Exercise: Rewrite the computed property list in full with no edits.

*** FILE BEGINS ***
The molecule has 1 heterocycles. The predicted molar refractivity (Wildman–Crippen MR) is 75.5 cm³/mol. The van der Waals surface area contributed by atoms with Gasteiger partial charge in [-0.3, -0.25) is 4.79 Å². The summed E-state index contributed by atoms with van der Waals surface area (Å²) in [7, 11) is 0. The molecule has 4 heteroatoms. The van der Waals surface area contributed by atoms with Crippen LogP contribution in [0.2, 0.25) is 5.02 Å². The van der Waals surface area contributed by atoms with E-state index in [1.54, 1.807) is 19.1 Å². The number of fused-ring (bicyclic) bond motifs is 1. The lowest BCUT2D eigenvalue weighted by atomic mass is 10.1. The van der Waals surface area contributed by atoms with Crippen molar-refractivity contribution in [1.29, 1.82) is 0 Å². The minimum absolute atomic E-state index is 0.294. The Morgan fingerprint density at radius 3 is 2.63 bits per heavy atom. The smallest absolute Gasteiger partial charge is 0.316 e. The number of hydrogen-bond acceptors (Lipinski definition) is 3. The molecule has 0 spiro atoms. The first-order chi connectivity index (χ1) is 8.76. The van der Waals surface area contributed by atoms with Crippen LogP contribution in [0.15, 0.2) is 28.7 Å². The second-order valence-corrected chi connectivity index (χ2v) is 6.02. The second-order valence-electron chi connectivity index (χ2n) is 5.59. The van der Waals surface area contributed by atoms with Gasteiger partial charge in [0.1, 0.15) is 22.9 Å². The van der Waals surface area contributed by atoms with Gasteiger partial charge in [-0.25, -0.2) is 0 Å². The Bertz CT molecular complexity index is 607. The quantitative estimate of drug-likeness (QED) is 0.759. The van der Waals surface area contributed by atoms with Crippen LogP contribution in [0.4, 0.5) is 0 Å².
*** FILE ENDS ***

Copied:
The molecule has 1 heterocycles. The predicted molar refractivity (Wildman–Crippen MR) is 75.5 cm³/mol. The van der Waals surface area contributed by atoms with Gasteiger partial charge in [-0.3, -0.25) is 4.79 Å². The summed E-state index contributed by atoms with van der Waals surface area (Å²) in [7, 11) is 0. The molecule has 4 heteroatoms. The van der Waals surface area contributed by atoms with Crippen LogP contribution in [0.2, 0.25) is 5.02 Å². The van der Waals surface area contributed by atoms with E-state index in [1.54, 1.807) is 19.1 Å². The number of fused-ring (bicyclic) bond motifs is 1. The lowest BCUT2D eigenvalue weighted by atomic mass is 10.1. The van der Waals surface area contributed by atoms with Crippen molar-refractivity contribution in [1.29, 1.82) is 0 Å². The minimum absolute atomic E-state index is 0.294. The Morgan fingerprint density at radius 3 is 2.63 bits per heavy atom. The smallest absolute Gasteiger partial charge is 0.316 e. The number of hydrogen-bond acceptors (Lipinski definition) is 3. The molecule has 0 spiro atoms. The first-order chi connectivity index (χ1) is 8.76. The van der Waals surface area contributed by atoms with Crippen LogP contribution in [0.15, 0.2) is 28.7 Å². The second-order valence-corrected chi connectivity index (χ2v) is 6.02. The second-order valence-electron chi connectivity index (χ2n) is 5.59. The van der Waals surface area contributed by atoms with Gasteiger partial charge in [0.1, 0.15) is 22.9 Å². The van der Waals surface area contributed by atoms with Gasteiger partial charge in [-0.25, -0.2) is 0 Å². The Bertz CT molecular complexity index is 607. The quantitative estimate of drug-likeness (QED) is 0.759. The van der Waals surface area contributed by atoms with Crippen LogP contribution in [0.4, 0.5) is 0 Å².